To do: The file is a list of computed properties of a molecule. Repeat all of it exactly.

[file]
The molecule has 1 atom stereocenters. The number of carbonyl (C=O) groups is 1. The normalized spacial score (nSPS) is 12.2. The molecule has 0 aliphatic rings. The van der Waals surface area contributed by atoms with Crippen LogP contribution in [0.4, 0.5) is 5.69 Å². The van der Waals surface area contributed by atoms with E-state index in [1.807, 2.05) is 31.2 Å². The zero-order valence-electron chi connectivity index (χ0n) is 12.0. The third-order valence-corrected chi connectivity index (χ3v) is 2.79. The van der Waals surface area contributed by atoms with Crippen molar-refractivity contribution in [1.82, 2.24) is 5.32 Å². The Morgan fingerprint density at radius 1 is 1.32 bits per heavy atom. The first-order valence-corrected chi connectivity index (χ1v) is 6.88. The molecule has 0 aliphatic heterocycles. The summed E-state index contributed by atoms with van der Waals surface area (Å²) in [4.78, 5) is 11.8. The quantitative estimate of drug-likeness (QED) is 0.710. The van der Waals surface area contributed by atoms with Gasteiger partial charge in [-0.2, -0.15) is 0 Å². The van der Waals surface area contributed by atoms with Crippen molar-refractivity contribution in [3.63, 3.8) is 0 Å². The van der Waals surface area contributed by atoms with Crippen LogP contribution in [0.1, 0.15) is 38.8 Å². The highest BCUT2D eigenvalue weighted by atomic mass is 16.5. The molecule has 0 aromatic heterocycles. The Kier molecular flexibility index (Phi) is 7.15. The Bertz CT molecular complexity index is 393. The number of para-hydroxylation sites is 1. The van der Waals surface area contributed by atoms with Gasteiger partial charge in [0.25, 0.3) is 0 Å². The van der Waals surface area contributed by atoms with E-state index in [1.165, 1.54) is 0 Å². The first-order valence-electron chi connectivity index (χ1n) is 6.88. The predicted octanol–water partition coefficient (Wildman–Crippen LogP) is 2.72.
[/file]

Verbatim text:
The molecule has 1 atom stereocenters. The number of carbonyl (C=O) groups is 1. The normalized spacial score (nSPS) is 12.2. The molecule has 0 aliphatic rings. The van der Waals surface area contributed by atoms with Crippen LogP contribution in [0.4, 0.5) is 5.69 Å². The van der Waals surface area contributed by atoms with E-state index in [1.807, 2.05) is 31.2 Å². The zero-order valence-electron chi connectivity index (χ0n) is 12.0. The third-order valence-corrected chi connectivity index (χ3v) is 2.79. The van der Waals surface area contributed by atoms with Crippen molar-refractivity contribution in [1.82, 2.24) is 5.32 Å². The Morgan fingerprint density at radius 1 is 1.32 bits per heavy atom. The first-order valence-corrected chi connectivity index (χ1v) is 6.88. The molecule has 0 aliphatic heterocycles. The summed E-state index contributed by atoms with van der Waals surface area (Å²) in [4.78, 5) is 11.8. The quantitative estimate of drug-likeness (QED) is 0.710. The van der Waals surface area contributed by atoms with Gasteiger partial charge in [-0.2, -0.15) is 0 Å². The van der Waals surface area contributed by atoms with Crippen molar-refractivity contribution in [3.63, 3.8) is 0 Å². The van der Waals surface area contributed by atoms with Crippen LogP contribution in [0.1, 0.15) is 38.8 Å². The highest BCUT2D eigenvalue weighted by atomic mass is 16.5. The molecule has 0 aromatic heterocycles. The Kier molecular flexibility index (Phi) is 7.15. The Bertz CT molecular complexity index is 393. The number of para-hydroxylation sites is 1. The van der Waals surface area contributed by atoms with Gasteiger partial charge in [0.25, 0.3) is 0 Å². The van der Waals surface area contributed by atoms with E-state index in [1.165, 1.54) is 0 Å². The first-order valence-electron chi connectivity index (χ1n) is 6.88. The predicted octanol–water partition coefficient (Wildman–Crippen LogP) is 2.72.